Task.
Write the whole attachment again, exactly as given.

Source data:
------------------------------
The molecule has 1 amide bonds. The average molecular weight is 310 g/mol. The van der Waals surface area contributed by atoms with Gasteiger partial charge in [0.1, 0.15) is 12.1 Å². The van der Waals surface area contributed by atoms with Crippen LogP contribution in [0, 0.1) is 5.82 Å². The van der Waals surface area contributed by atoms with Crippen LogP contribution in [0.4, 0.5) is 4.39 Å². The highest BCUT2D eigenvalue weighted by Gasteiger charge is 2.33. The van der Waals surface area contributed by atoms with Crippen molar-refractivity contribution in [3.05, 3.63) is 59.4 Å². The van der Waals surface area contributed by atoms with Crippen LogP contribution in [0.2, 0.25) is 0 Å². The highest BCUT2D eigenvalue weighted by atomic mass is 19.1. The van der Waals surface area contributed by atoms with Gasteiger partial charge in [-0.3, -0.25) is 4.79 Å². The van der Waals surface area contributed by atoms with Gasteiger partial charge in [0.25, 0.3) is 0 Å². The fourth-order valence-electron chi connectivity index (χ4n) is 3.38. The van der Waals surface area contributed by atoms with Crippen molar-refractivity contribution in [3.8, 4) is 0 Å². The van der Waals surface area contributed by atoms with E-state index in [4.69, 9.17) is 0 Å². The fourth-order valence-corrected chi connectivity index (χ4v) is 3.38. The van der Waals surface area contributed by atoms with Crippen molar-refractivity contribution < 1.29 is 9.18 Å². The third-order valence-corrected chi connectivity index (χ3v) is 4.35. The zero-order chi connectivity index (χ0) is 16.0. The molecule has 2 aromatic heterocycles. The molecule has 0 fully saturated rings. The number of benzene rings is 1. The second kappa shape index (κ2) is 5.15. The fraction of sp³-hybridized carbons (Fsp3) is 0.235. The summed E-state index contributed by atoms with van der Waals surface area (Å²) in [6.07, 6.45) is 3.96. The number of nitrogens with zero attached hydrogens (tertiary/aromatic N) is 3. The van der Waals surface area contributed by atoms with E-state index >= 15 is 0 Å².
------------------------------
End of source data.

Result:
The molecule has 1 amide bonds. The average molecular weight is 310 g/mol. The van der Waals surface area contributed by atoms with Gasteiger partial charge in [0.1, 0.15) is 12.1 Å². The van der Waals surface area contributed by atoms with Crippen LogP contribution in [0, 0.1) is 5.82 Å². The van der Waals surface area contributed by atoms with Crippen LogP contribution in [0.4, 0.5) is 4.39 Å². The highest BCUT2D eigenvalue weighted by Gasteiger charge is 2.33. The van der Waals surface area contributed by atoms with Crippen molar-refractivity contribution in [3.05, 3.63) is 59.4 Å². The van der Waals surface area contributed by atoms with Crippen LogP contribution in [0.2, 0.25) is 0 Å². The highest BCUT2D eigenvalue weighted by atomic mass is 19.1. The van der Waals surface area contributed by atoms with Gasteiger partial charge in [-0.3, -0.25) is 4.79 Å². The van der Waals surface area contributed by atoms with Gasteiger partial charge in [0.25, 0.3) is 0 Å². The fourth-order valence-electron chi connectivity index (χ4n) is 3.38. The van der Waals surface area contributed by atoms with Crippen molar-refractivity contribution in [3.8, 4) is 0 Å². The van der Waals surface area contributed by atoms with E-state index in [4.69, 9.17) is 0 Å². The fourth-order valence-corrected chi connectivity index (χ4v) is 3.38. The van der Waals surface area contributed by atoms with Crippen molar-refractivity contribution < 1.29 is 9.18 Å². The third-order valence-corrected chi connectivity index (χ3v) is 4.35. The zero-order chi connectivity index (χ0) is 16.0. The molecule has 2 aromatic heterocycles. The molecule has 0 fully saturated rings. The number of benzene rings is 1. The second kappa shape index (κ2) is 5.15. The fraction of sp³-hybridized carbons (Fsp3) is 0.235. The summed E-state index contributed by atoms with van der Waals surface area (Å²) in [6.07, 6.45) is 3.96. The number of nitrogens with zero attached hydrogens (tertiary/aromatic N) is 3. The van der Waals surface area contributed by atoms with E-state index >= 15 is 0 Å².